Staff Pick Pupu Platter

Need a great read for your spring break? Never fear, the CG blog is here with another installment of staff picks to help you find just the right one! From horror to humor, fantasy to mystery, and some books that bend and blend genres, you're sure to find something here for that long plane ride or lazy day in the sun.

American Born Chinese by Gene Luen Yang
Bookseller: Michelle
Genre: contemporary fiction/graphic novel; for fans of The Absolutely True Diary of a Part-Time Indian
Suggested reading level: age 12 and up

The three narratives of new-kid Jin Wang, TV's Chin-Kee, and the legend of the Monkey King come together in heart-breaking and hilarious ways to spin a new tale on the age-old theme of figuring out just where one fits in.

The Egypt Game by Zilpha Keatley Snyder
Bookseller: Katie
Genre: mystery
Suggested reading level: age 9 and up

Melanie and April are obsessed with Ancient Egypt, and a vacant lot seems the perfect place to create an Egypt of their own. "The Eygpt game" catches on with other neighborhood kids -- until a local murder adds unexpected danger. A Newbery Honor book; look for the sequel The Gypsy Game.

Barnaby Grimes: The Curse of the Night Wolf by Paul Stewart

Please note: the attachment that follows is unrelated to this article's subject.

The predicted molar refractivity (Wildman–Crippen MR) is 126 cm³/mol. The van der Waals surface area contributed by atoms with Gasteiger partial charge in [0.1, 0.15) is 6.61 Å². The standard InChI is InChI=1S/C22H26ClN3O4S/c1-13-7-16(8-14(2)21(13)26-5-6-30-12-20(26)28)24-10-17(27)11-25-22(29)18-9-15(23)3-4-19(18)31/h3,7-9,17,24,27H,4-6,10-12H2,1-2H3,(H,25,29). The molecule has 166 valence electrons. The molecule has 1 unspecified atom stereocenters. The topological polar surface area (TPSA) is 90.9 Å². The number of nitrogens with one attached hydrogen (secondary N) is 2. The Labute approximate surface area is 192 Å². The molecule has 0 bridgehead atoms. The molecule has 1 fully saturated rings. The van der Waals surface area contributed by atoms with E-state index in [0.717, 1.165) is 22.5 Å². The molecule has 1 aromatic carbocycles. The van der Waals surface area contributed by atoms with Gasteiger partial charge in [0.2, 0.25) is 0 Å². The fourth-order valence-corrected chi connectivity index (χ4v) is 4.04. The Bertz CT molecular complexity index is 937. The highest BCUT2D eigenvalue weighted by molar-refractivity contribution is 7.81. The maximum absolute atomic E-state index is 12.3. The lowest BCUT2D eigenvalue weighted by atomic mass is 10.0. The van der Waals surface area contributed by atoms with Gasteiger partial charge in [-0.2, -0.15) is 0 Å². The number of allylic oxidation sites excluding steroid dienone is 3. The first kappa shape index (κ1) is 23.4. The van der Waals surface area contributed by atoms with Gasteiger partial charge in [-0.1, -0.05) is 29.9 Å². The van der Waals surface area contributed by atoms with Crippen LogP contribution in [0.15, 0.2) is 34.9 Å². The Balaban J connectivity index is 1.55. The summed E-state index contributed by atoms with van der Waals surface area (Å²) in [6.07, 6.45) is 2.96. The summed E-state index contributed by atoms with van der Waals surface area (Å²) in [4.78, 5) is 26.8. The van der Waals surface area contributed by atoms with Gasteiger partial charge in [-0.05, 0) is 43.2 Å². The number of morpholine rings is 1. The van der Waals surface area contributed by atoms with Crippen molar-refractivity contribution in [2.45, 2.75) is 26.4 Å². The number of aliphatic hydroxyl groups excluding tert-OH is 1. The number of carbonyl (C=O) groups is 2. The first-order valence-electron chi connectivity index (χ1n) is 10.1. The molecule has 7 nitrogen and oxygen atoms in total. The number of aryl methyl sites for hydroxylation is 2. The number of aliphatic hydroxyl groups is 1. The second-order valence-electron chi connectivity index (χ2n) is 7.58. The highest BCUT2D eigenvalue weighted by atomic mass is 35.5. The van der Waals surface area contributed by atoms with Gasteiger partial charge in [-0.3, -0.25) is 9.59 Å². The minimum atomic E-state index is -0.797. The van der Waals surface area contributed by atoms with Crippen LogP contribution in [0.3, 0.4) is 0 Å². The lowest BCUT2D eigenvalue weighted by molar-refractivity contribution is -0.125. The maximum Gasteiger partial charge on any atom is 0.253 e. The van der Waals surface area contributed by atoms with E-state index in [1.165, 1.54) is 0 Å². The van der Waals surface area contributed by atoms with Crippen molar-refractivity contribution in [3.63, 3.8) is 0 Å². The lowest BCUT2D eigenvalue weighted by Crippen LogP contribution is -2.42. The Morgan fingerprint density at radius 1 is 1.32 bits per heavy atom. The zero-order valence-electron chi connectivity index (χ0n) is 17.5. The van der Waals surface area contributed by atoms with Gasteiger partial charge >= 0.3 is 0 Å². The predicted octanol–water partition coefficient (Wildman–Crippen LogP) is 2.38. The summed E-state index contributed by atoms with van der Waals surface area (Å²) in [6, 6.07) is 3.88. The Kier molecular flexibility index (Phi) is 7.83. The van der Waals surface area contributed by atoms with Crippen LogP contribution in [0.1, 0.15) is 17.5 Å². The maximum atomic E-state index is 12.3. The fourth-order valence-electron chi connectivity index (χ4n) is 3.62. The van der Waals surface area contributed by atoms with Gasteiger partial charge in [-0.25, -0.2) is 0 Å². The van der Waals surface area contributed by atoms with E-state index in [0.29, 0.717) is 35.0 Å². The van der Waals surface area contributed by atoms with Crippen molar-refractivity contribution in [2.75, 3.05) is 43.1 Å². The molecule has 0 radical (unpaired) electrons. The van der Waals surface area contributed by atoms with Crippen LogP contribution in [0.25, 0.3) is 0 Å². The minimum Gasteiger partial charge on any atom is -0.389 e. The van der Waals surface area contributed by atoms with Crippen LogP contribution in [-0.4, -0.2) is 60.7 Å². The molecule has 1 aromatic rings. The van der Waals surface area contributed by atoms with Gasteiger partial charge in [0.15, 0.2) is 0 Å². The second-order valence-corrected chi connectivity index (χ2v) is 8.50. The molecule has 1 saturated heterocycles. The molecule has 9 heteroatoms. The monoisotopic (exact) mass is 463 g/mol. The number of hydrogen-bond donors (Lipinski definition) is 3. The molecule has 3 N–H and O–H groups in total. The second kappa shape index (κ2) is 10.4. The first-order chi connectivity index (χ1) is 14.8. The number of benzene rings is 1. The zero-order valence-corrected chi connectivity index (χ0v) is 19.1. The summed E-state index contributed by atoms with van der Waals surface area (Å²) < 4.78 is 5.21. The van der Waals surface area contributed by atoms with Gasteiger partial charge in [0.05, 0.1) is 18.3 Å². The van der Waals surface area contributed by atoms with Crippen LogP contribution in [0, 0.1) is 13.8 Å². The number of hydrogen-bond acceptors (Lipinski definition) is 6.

Bookseller: Bindy
Genre: horr
Suggested reading level: age 9 and up

Manipulation of high society, explotation of social miscreants as practicest in the poshest and poorest parts of Victorian London set the bleak and shadowy mood for this "kill-the-beast" mystery, where readers are kept guessing at who the beast really is. Human, werewolf, or something worse?

Kit's Wilderness by David Almond
Bookseller: Miruna
Genre: magical realism
Suggested reading level: age 12 and up

The Watsons move back to Stoneygate to care for Kit's grandfather. Here Kit meets John Askew, a dangerous boy who teachers Kit the game called Death. A novel full of suspense, mystery, and magic, this is probably my favorite book in the store -- enjoy!!

The Mouse and His Child by Rusell Hoban
Bookseller: Rachel
Genre: toy fantasy
Suggested reading level: age 9 and up